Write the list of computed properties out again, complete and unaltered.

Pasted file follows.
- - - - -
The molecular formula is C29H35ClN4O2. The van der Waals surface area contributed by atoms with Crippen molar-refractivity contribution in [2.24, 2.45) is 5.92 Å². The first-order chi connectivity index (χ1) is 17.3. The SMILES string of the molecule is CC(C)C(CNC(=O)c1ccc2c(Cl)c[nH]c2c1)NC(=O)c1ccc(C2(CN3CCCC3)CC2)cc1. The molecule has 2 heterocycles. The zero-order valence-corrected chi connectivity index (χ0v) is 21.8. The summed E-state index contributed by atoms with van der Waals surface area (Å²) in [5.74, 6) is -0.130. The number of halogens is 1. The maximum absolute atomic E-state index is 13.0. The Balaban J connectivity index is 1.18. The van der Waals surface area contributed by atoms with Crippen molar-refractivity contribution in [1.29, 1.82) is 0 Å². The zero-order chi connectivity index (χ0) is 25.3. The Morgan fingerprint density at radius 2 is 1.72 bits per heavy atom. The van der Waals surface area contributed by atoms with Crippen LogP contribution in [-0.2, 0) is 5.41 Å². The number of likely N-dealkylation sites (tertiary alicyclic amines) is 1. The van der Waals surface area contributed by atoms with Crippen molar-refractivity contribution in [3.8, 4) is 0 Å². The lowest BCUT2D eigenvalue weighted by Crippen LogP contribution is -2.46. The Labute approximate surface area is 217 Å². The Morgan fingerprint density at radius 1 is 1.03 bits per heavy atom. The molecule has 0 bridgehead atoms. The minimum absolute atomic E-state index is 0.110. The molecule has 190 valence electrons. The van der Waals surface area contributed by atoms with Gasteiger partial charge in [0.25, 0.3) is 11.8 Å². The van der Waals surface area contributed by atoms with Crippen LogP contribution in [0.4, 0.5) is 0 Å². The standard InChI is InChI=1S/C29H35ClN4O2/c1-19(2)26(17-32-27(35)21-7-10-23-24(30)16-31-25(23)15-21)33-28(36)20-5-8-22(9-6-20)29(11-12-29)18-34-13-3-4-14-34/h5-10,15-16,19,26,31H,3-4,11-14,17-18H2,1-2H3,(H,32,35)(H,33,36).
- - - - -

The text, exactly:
The molecular formula is C29H35ClN4O2. The van der Waals surface area contributed by atoms with Crippen molar-refractivity contribution in [2.24, 2.45) is 5.92 Å². The first-order chi connectivity index (χ1) is 17.3. The SMILES string of the molecule is CC(C)C(CNC(=O)c1ccc2c(Cl)c[nH]c2c1)NC(=O)c1ccc(C2(CN3CCCC3)CC2)cc1. The molecule has 2 heterocycles. The zero-order valence-corrected chi connectivity index (χ0v) is 21.8. The summed E-state index contributed by atoms with van der Waals surface area (Å²) in [5.74, 6) is -0.130. The number of halogens is 1. The maximum absolute atomic E-state index is 13.0. The Balaban J connectivity index is 1.18. The van der Waals surface area contributed by atoms with Crippen molar-refractivity contribution in [1.29, 1.82) is 0 Å². The zero-order chi connectivity index (χ0) is 25.3. The Morgan fingerprint density at radius 2 is 1.72 bits per heavy atom. The van der Waals surface area contributed by atoms with Crippen LogP contribution in [-0.2, 0) is 5.41 Å². The number of likely N-dealkylation sites (tertiary alicyclic amines) is 1. The van der Waals surface area contributed by atoms with Crippen molar-refractivity contribution in [3.8, 4) is 0 Å². The lowest BCUT2D eigenvalue weighted by Crippen LogP contribution is -2.46. The Labute approximate surface area is 217 Å². The Morgan fingerprint density at radius 1 is 1.03 bits per heavy atom. The molecule has 0 bridgehead atoms. The minimum absolute atomic E-state index is 0.110. The molecule has 190 valence electrons. The van der Waals surface area contributed by atoms with Gasteiger partial charge in [0.25, 0.3) is 11.8 Å². The van der Waals surface area contributed by atoms with Crippen LogP contribution in [0.4, 0.5) is 0 Å². The standard InChI is InChI=1S/C29H35ClN4O2/c1-19(2)26(17-32-27(35)21-7-10-23-24(30)16-31-25(23)15-21)33-28(36)20-5-8-22(9-6-20)29(11-12-29)18-34-13-3-4-14-34/h5-10,15-16,19,26,31H,3-4,11-14,17-18H2,1-2H3,(H,32,35)(H,33,36).